It’s time to get the story straight on who is being most adversely affected by Covid-19 vaccine injury.
For International Women’s Day 2023, COVERSE launched the #BelieveUs campaign as part of our ongoing effort to draw attention to the real faces, stories and facts of vaccine injury in Australia.
Just as is so often the case across a woman’s medical journey, inequalities with access to diagnosis, treatment, and then accurate data reporting have been demonstrated for Australian women when they suffer an adverse reaction to a Covid-19 vaccine. To draw attention to this issue, COVERSE asked some Australian women about their experiences with COVID-19 vaccine injuries and published a short video of their response.
You can view a full version of the International Women’s Day Press Release here: coverse.org.au/2023/03/press-release-iwd2023
You will continue to find stories and updated data on COVID-19 vaccine injury under the #BelieveUs tag on Twitter, Facebook, and Instagram. We encourage you to share this information amongst your own socials and to show your support for people with vaccine injuries by adding one of our photo frames to your social media profile picture.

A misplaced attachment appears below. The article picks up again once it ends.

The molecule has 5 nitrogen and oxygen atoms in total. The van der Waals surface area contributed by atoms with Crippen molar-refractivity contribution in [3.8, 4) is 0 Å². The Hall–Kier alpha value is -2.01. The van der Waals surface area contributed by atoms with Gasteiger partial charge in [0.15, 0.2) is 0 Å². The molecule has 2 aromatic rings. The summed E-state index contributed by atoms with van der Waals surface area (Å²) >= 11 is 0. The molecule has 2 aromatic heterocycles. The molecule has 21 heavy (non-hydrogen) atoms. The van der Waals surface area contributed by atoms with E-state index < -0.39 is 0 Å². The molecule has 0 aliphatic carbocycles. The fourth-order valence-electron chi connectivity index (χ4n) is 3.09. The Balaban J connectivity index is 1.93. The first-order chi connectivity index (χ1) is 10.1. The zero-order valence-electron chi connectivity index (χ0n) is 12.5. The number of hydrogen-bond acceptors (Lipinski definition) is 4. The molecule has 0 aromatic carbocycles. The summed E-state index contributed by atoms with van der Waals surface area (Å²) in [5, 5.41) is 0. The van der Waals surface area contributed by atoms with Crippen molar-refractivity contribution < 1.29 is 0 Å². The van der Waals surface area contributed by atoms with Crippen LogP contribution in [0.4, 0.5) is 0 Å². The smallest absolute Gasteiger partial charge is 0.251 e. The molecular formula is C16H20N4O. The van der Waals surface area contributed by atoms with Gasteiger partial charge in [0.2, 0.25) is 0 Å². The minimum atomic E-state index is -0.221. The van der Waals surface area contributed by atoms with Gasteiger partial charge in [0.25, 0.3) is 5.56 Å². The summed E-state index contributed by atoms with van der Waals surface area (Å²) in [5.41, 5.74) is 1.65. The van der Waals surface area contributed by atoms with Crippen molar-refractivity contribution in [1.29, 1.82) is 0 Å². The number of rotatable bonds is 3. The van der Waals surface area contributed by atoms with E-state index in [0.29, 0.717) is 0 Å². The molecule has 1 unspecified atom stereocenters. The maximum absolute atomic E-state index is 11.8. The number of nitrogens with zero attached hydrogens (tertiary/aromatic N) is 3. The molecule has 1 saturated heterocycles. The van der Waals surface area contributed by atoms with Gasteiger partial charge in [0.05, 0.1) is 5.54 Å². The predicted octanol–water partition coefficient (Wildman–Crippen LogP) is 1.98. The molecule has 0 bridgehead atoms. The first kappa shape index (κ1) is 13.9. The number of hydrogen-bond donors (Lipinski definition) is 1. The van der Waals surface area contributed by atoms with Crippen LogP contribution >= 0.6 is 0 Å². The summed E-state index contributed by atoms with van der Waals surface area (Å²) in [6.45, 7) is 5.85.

For further information on how to be involved with COVERSE and the #BelieveUs campaign:
- Media — please see the contact details on the press release you were sent (or email us at email@example.com).
- Vaccine-injured — register with COVERSE.
The pandemic has exacerbated existing gender inequalities. Women were more likely to lose paid jobs and hours, and more likely to be asked to take on additional unpaid work. Women were also less likely to have access to government pandemic support.
Sadly, women make up more than ⅔ of those who have suffered serious COVID-19 vaccine injuries, and more than ¼ have received misdiagnoses from their doctors.
The average length of time for these women to begin to experience any improvement in their symptoms is more than 6 months.